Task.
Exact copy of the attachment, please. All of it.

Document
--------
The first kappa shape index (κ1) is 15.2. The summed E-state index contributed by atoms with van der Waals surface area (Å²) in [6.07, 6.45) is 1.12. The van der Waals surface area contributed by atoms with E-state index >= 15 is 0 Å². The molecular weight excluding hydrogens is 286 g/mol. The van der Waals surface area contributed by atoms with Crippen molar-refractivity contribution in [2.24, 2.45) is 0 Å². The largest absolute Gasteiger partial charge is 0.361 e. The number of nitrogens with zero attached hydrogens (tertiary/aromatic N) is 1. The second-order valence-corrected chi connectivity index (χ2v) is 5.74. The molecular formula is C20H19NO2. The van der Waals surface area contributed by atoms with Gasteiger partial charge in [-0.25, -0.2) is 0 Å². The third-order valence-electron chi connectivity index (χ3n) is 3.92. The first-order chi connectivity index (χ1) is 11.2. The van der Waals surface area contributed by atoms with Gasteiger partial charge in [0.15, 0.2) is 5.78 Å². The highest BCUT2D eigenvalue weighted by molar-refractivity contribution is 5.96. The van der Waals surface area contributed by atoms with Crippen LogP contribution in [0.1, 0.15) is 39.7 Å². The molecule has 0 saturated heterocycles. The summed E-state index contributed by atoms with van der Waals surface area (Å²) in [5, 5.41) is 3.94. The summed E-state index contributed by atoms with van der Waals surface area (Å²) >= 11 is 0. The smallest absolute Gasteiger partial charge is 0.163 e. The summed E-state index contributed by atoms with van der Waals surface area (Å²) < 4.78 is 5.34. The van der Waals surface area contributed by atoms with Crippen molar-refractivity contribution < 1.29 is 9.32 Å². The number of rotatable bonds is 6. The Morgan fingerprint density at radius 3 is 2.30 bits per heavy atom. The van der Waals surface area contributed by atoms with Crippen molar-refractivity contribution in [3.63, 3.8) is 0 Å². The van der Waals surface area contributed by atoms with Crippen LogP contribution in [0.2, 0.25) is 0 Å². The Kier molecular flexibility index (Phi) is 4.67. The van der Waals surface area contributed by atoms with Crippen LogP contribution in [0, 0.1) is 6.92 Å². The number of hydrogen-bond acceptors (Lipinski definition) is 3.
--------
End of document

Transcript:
The first kappa shape index (κ1) is 15.2. The summed E-state index contributed by atoms with van der Waals surface area (Å²) in [6.07, 6.45) is 1.12. The van der Waals surface area contributed by atoms with E-state index >= 15 is 0 Å². The molecular weight excluding hydrogens is 286 g/mol. The van der Waals surface area contributed by atoms with Crippen molar-refractivity contribution in [2.24, 2.45) is 0 Å². The largest absolute Gasteiger partial charge is 0.361 e. The number of nitrogens with zero attached hydrogens (tertiary/aromatic N) is 1. The second-order valence-corrected chi connectivity index (χ2v) is 5.74. The molecular formula is C20H19NO2. The van der Waals surface area contributed by atoms with Gasteiger partial charge in [-0.25, -0.2) is 0 Å². The third-order valence-electron chi connectivity index (χ3n) is 3.92. The first-order chi connectivity index (χ1) is 11.2. The van der Waals surface area contributed by atoms with Gasteiger partial charge in [0.15, 0.2) is 5.78 Å². The highest BCUT2D eigenvalue weighted by molar-refractivity contribution is 5.96. The van der Waals surface area contributed by atoms with Crippen LogP contribution in [0.1, 0.15) is 39.7 Å². The molecule has 0 saturated heterocycles. The summed E-state index contributed by atoms with van der Waals surface area (Å²) in [5, 5.41) is 3.94. The summed E-state index contributed by atoms with van der Waals surface area (Å²) >= 11 is 0. The smallest absolute Gasteiger partial charge is 0.163 e. The summed E-state index contributed by atoms with van der Waals surface area (Å²) < 4.78 is 5.34. The van der Waals surface area contributed by atoms with Crippen molar-refractivity contribution < 1.29 is 9.32 Å². The number of rotatable bonds is 6. The Morgan fingerprint density at radius 3 is 2.30 bits per heavy atom. The van der Waals surface area contributed by atoms with Crippen molar-refractivity contribution in [3.63, 3.8) is 0 Å². The van der Waals surface area contributed by atoms with Crippen LogP contribution in [0.2, 0.25) is 0 Å². The Kier molecular flexibility index (Phi) is 4.67. The van der Waals surface area contributed by atoms with Crippen LogP contribution in [0, 0.1) is 6.92 Å². The number of hydrogen-bond acceptors (Lipinski definition) is 3.